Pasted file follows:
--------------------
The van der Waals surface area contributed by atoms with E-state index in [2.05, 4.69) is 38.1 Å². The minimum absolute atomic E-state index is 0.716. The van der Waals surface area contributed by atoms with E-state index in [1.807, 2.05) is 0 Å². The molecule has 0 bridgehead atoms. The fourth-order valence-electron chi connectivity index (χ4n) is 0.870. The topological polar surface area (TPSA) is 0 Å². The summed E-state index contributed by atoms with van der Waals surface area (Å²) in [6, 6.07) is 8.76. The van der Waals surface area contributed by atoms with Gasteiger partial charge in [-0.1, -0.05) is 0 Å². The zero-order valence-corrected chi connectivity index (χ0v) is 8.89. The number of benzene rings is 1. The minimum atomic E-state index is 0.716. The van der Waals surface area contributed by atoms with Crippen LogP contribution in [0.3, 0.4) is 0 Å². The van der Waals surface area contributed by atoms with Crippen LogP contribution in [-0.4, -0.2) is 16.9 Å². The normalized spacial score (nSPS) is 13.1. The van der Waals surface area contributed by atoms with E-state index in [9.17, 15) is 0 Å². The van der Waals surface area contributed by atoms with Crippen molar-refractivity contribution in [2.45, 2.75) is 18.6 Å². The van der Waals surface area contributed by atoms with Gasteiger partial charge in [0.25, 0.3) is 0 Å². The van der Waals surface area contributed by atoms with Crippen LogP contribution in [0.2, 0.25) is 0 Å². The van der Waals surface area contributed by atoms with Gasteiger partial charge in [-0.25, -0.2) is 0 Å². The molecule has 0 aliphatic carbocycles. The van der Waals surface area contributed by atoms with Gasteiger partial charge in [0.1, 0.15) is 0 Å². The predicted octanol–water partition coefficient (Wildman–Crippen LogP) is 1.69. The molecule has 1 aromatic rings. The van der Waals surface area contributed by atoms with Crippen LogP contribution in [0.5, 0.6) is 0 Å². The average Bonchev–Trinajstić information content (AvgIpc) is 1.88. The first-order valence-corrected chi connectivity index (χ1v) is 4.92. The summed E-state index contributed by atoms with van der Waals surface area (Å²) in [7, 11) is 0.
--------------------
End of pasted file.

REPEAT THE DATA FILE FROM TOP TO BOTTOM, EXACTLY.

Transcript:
The van der Waals surface area contributed by atoms with E-state index in [2.05, 4.69) is 38.1 Å². The minimum absolute atomic E-state index is 0.716. The van der Waals surface area contributed by atoms with E-state index in [1.807, 2.05) is 0 Å². The molecule has 0 bridgehead atoms. The fourth-order valence-electron chi connectivity index (χ4n) is 0.870. The topological polar surface area (TPSA) is 0 Å². The summed E-state index contributed by atoms with van der Waals surface area (Å²) in [6, 6.07) is 8.76. The van der Waals surface area contributed by atoms with Gasteiger partial charge in [-0.1, -0.05) is 0 Å². The zero-order valence-corrected chi connectivity index (χ0v) is 8.89. The number of benzene rings is 1. The minimum atomic E-state index is 0.716. The van der Waals surface area contributed by atoms with Crippen LogP contribution in [0.3, 0.4) is 0 Å². The van der Waals surface area contributed by atoms with Crippen LogP contribution in [-0.4, -0.2) is 16.9 Å². The normalized spacial score (nSPS) is 13.1. The van der Waals surface area contributed by atoms with E-state index in [9.17, 15) is 0 Å². The van der Waals surface area contributed by atoms with Crippen molar-refractivity contribution in [2.45, 2.75) is 18.6 Å². The van der Waals surface area contributed by atoms with Gasteiger partial charge in [0.25, 0.3) is 0 Å². The van der Waals surface area contributed by atoms with Crippen LogP contribution in [0.2, 0.25) is 0 Å². The van der Waals surface area contributed by atoms with Gasteiger partial charge in [-0.25, -0.2) is 0 Å². The molecule has 0 aliphatic carbocycles. The van der Waals surface area contributed by atoms with Gasteiger partial charge in [0.1, 0.15) is 0 Å². The predicted octanol–water partition coefficient (Wildman–Crippen LogP) is 1.69. The molecule has 1 aromatic rings. The van der Waals surface area contributed by atoms with Crippen LogP contribution in [0.5, 0.6) is 0 Å². The average Bonchev–Trinajstić information content (AvgIpc) is 1.88. The first-order valence-corrected chi connectivity index (χ1v) is 4.92. The summed E-state index contributed by atoms with van der Waals surface area (Å²) in [7, 11) is 0.